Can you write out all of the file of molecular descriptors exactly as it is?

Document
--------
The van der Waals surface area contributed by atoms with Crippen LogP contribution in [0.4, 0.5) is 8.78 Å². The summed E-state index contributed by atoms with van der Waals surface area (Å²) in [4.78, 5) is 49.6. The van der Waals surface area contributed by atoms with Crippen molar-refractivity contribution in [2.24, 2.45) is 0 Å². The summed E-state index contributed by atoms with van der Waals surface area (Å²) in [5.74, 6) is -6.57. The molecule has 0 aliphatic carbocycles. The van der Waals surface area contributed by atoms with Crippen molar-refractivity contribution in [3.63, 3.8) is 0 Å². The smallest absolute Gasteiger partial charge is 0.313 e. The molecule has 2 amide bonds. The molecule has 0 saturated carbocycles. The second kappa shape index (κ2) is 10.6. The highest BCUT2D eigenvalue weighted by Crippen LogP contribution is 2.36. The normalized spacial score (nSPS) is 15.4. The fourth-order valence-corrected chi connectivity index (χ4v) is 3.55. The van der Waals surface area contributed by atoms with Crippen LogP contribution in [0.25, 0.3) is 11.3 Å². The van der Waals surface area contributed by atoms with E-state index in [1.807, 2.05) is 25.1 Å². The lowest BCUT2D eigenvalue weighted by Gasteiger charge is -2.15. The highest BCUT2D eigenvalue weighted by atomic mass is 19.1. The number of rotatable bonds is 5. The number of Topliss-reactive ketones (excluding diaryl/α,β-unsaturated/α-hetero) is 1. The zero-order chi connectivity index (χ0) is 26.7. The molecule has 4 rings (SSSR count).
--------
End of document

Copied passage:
The van der Waals surface area contributed by atoms with Crippen LogP contribution in [0.4, 0.5) is 8.78 Å². The summed E-state index contributed by atoms with van der Waals surface area (Å²) in [4.78, 5) is 49.6. The van der Waals surface area contributed by atoms with Crippen molar-refractivity contribution in [2.24, 2.45) is 0 Å². The summed E-state index contributed by atoms with van der Waals surface area (Å²) in [5.74, 6) is -6.57. The molecule has 0 aliphatic carbocycles. The van der Waals surface area contributed by atoms with Crippen molar-refractivity contribution in [3.63, 3.8) is 0 Å². The smallest absolute Gasteiger partial charge is 0.313 e. The molecule has 2 amide bonds. The molecule has 0 saturated carbocycles. The second kappa shape index (κ2) is 10.6. The highest BCUT2D eigenvalue weighted by Crippen LogP contribution is 2.36. The normalized spacial score (nSPS) is 15.4. The fourth-order valence-corrected chi connectivity index (χ4v) is 3.55. The van der Waals surface area contributed by atoms with Crippen LogP contribution in [0.25, 0.3) is 11.3 Å². The van der Waals surface area contributed by atoms with E-state index in [1.807, 2.05) is 25.1 Å². The lowest BCUT2D eigenvalue weighted by Gasteiger charge is -2.15. The highest BCUT2D eigenvalue weighted by atomic mass is 19.1. The number of rotatable bonds is 5. The number of Topliss-reactive ketones (excluding diaryl/α,β-unsaturated/α-hetero) is 1. The zero-order chi connectivity index (χ0) is 26.7. The molecule has 4 rings (SSSR count).